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Why do you have a mind that grasps them
Why can you count? Etc.


We have a mind that can grasp laws because such a capability is an advantage to us. Ditto for counting.

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It would seem to me that science PRESUPPOSES a rational universe, one that can be understood.


Well you'd be incorrect. Science doesn't presuppose a rational universe - science merely notes the parameters of the universe that have been discovered thus far. When someone shows that there are elements to the universe that do not behave in accordance to a repeatable process, science will take note of that instead.

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That is precisely why science arose in a Christian worldview as opposed to a Buddhist, Hindu, atheist, etc. worldview. Early scientist believed in the order of the universe because they believed it was created by a rational God who ordered.


Perhaps, but such is merely question begging, not science.

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we IDists rule in design for the flagellum and cilium largely because they do look designed.  Bilbo

The only reason you reject Thor is because, like a cushion, you bear the imprint of the biggest arse that sat on you. Louis

  
Lou FCD



Posts: 5378
Joined: Jan. 2006

(Permalink) Posted: Dec. 16 2009,18:06   

Quote (phantom menace @ Dec. 15 2009,21:52)
You could use the alleged evolution of the horse and then explain how the toes kept evolving forwards and then backwards until it ended in one giant toe with a huge nail. Of course, that would be a case of animal LOOSING complexity rather than gaining it so that doesn't really explain how animals have evolved from "lower" forms to "higher" more complex forms.

Your language choices belie the assumption of your conclusion.

--------------
Lou FCD is still in school, so we should only count him as a baby biologist. -carlsonjok -deprecated
I think I might love you. Don't tell Deadman -Wolfhound

Work-friendly photography
NSFW photography

   
Cubist



Posts: 349
Joined: Oct. 2007

(Permalink) Posted: Dec. 20 2009,04:37   

Anybody seen Phantom Menace around in the past few days? I was looking forward to seeing how he responds to my "which sequence has more 'genetic information'?" question...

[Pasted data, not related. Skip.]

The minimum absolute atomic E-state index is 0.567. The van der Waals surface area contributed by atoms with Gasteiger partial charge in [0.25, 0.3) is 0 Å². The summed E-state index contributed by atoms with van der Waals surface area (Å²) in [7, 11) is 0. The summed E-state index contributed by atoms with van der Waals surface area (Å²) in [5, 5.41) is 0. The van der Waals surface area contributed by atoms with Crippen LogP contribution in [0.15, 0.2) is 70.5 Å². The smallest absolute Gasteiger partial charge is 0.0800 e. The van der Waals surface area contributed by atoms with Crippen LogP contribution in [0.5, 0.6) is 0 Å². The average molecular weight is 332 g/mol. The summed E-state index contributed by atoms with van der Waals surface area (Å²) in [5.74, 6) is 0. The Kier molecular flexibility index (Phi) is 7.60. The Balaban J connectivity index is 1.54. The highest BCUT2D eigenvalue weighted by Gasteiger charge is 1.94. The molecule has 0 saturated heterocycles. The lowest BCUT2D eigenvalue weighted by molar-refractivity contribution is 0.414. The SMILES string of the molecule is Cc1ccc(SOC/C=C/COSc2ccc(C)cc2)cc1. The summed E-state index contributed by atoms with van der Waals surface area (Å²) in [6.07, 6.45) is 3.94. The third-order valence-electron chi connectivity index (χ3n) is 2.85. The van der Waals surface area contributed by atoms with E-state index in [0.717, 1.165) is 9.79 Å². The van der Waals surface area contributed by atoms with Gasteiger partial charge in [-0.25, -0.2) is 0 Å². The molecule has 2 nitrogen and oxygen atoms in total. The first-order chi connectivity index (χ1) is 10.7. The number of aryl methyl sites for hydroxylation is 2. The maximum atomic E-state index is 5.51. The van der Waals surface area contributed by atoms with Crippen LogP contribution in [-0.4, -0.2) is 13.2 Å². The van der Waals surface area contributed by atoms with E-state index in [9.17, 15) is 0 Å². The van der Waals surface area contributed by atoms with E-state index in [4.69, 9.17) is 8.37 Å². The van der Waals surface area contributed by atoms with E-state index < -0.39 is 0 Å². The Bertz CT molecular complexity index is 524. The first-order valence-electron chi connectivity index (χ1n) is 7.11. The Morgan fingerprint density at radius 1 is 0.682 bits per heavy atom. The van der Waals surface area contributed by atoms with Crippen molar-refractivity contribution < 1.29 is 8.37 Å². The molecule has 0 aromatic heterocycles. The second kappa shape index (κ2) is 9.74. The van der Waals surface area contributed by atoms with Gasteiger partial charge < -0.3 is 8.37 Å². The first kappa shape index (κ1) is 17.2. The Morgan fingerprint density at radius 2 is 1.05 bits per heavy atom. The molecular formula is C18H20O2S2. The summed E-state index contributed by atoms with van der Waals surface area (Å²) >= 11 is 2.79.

Keelyn



Posts: 40
Joined: Feb. 2009

(Permalink) Posted: Dec. 20 2009,08:42   

Quote
Cubist ...

Anybody seen Phantom Menace around in the past few days? I was looking forward to seeing how he responds to my "which sequence has more 'genetic information'?" question...


Well, it has only been four days. He may still be analyzing. :)

 
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phantom menace ...

I believe the universe has laws because it was created by a Lawgiver ...


No, no, I was wrong! I submit, I bear myself to the will of Landru! No! Lawgivers! Help! Help me!

--------------
This isn't right. This isn't even wrong. -- Wolfgang Pauli

Never let the truth get in the way of a good story. -- Mark Twain

  
Jim_Wynne



Posts: 1007
Joined: June 2006

(Permalink) Posted: Dec. 22 2009,12:01   

Quote (Cubist @ Dec. 20 2009,04:37)
Anybody seen Phantom Menace around in the past few days? I was looking forward to seeing how he responds to my "which sequence has more 'genetic information'?" question...

I think maybe he and inquiry have spent enough time in enemy territory to qualify for Dembski's extra credit, and I'm sure he's very proud of them.

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Evolution is not about laws but about randomness on happanchance.--Robert Byers, at PT